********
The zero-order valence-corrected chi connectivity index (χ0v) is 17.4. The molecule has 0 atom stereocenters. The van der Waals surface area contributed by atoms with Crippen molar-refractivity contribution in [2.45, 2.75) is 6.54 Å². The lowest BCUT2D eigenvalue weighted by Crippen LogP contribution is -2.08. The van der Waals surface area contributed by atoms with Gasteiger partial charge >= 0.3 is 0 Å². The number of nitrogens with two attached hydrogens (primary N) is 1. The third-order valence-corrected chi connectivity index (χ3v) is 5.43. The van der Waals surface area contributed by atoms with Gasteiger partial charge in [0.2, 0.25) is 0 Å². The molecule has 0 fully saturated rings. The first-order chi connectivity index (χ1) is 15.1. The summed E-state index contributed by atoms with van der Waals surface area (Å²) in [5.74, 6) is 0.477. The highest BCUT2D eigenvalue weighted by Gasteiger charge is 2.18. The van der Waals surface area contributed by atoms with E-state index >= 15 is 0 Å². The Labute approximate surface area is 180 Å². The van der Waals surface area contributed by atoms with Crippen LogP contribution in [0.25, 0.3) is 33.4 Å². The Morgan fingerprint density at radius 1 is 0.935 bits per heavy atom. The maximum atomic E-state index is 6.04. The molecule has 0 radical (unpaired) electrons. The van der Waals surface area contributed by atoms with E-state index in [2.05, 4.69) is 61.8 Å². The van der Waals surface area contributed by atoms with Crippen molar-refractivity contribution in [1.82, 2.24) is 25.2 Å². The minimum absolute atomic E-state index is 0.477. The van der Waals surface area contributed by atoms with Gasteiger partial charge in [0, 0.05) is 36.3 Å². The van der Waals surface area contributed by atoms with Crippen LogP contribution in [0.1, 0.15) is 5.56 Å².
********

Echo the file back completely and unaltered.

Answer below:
The zero-order valence-corrected chi connectivity index (χ0v) is 17.4. The molecule has 0 atom stereocenters. The van der Waals surface area contributed by atoms with Crippen molar-refractivity contribution in [2.45, 2.75) is 6.54 Å². The lowest BCUT2D eigenvalue weighted by Crippen LogP contribution is -2.08. The van der Waals surface area contributed by atoms with Gasteiger partial charge >= 0.3 is 0 Å². The number of nitrogens with two attached hydrogens (primary N) is 1. The third-order valence-corrected chi connectivity index (χ3v) is 5.43. The van der Waals surface area contributed by atoms with Gasteiger partial charge in [0.2, 0.25) is 0 Å². The molecule has 0 fully saturated rings. The first-order chi connectivity index (χ1) is 15.1. The summed E-state index contributed by atoms with van der Waals surface area (Å²) in [5.74, 6) is 0.477. The highest BCUT2D eigenvalue weighted by Gasteiger charge is 2.18. The van der Waals surface area contributed by atoms with E-state index >= 15 is 0 Å². The Labute approximate surface area is 180 Å². The van der Waals surface area contributed by atoms with Crippen LogP contribution in [0.25, 0.3) is 33.4 Å². The Morgan fingerprint density at radius 1 is 0.935 bits per heavy atom. The maximum atomic E-state index is 6.04. The molecule has 0 radical (unpaired) electrons. The van der Waals surface area contributed by atoms with E-state index in [2.05, 4.69) is 61.8 Å². The van der Waals surface area contributed by atoms with Crippen molar-refractivity contribution in [1.82, 2.24) is 25.2 Å². The minimum absolute atomic E-state index is 0.477. The van der Waals surface area contributed by atoms with Gasteiger partial charge in [0, 0.05) is 36.3 Å². The van der Waals surface area contributed by atoms with Crippen LogP contribution in [0.1, 0.15) is 5.56 Å².